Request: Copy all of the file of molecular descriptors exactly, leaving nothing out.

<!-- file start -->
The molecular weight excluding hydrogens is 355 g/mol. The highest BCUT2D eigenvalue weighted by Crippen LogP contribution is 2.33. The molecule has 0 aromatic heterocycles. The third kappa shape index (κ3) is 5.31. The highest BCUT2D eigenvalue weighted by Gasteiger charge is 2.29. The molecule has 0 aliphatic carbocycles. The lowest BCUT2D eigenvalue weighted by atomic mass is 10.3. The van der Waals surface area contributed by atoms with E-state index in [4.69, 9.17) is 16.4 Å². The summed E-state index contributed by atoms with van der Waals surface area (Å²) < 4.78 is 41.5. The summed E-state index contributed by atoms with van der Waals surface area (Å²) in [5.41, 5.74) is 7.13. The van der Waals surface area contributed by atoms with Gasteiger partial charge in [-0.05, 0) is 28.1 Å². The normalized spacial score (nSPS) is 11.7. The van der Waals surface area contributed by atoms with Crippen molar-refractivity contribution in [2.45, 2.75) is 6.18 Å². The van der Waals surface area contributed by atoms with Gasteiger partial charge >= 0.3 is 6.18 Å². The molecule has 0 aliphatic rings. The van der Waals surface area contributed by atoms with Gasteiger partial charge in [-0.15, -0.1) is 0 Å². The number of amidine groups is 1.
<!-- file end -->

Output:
The molecular weight excluding hydrogens is 355 g/mol. The highest BCUT2D eigenvalue weighted by Crippen LogP contribution is 2.33. The molecule has 0 aromatic heterocycles. The third kappa shape index (κ3) is 5.31. The highest BCUT2D eigenvalue weighted by Gasteiger charge is 2.29. The molecule has 0 aliphatic carbocycles. The lowest BCUT2D eigenvalue weighted by atomic mass is 10.3. The van der Waals surface area contributed by atoms with E-state index in [4.69, 9.17) is 16.4 Å². The summed E-state index contributed by atoms with van der Waals surface area (Å²) < 4.78 is 41.5. The summed E-state index contributed by atoms with van der Waals surface area (Å²) in [5.41, 5.74) is 7.13. The van der Waals surface area contributed by atoms with Gasteiger partial charge in [-0.05, 0) is 28.1 Å². The normalized spacial score (nSPS) is 11.7. The van der Waals surface area contributed by atoms with Crippen molar-refractivity contribution in [2.45, 2.75) is 6.18 Å². The van der Waals surface area contributed by atoms with Gasteiger partial charge >= 0.3 is 6.18 Å². The molecule has 0 aliphatic rings. The van der Waals surface area contributed by atoms with Gasteiger partial charge in [-0.15, -0.1) is 0 Å². The number of amidine groups is 1.